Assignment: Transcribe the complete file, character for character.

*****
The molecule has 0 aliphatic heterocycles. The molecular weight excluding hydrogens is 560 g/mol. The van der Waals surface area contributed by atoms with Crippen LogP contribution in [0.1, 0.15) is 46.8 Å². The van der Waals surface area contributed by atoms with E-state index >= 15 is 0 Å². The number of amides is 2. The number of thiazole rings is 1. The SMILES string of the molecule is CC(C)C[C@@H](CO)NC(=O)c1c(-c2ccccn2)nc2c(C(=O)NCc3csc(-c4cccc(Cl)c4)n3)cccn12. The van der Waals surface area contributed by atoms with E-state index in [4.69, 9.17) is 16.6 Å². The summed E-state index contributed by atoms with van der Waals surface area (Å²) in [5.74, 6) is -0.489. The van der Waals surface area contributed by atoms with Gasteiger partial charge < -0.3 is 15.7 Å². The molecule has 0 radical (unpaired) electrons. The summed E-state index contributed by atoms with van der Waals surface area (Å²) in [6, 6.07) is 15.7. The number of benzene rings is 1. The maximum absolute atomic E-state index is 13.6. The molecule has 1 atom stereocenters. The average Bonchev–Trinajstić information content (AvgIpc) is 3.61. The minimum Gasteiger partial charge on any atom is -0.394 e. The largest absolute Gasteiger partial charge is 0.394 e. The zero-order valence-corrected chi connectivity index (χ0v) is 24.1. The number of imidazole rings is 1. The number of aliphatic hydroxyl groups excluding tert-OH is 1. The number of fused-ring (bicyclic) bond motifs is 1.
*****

The molecule has 0 aliphatic heterocycles. The molecular weight excluding hydrogens is 560 g/mol. The van der Waals surface area contributed by atoms with Crippen LogP contribution in [0.1, 0.15) is 46.8 Å². The van der Waals surface area contributed by atoms with E-state index >= 15 is 0 Å². The number of amides is 2. The number of thiazole rings is 1. The SMILES string of the molecule is CC(C)C[C@@H](CO)NC(=O)c1c(-c2ccccn2)nc2c(C(=O)NCc3csc(-c4cccc(Cl)c4)n3)cccn12. The van der Waals surface area contributed by atoms with E-state index in [4.69, 9.17) is 16.6 Å². The summed E-state index contributed by atoms with van der Waals surface area (Å²) in [5.74, 6) is -0.489. The van der Waals surface area contributed by atoms with Gasteiger partial charge < -0.3 is 15.7 Å². The molecule has 0 radical (unpaired) electrons. The summed E-state index contributed by atoms with van der Waals surface area (Å²) in [6, 6.07) is 15.7. The number of benzene rings is 1. The maximum absolute atomic E-state index is 13.6. The molecule has 1 atom stereocenters. The average Bonchev–Trinajstić information content (AvgIpc) is 3.61. The minimum Gasteiger partial charge on any atom is -0.394 e. The largest absolute Gasteiger partial charge is 0.394 e. The zero-order valence-corrected chi connectivity index (χ0v) is 24.1. The number of imidazole rings is 1. The number of aliphatic hydroxyl groups excluding tert-OH is 1. The number of fused-ring (bicyclic) bond motifs is 1.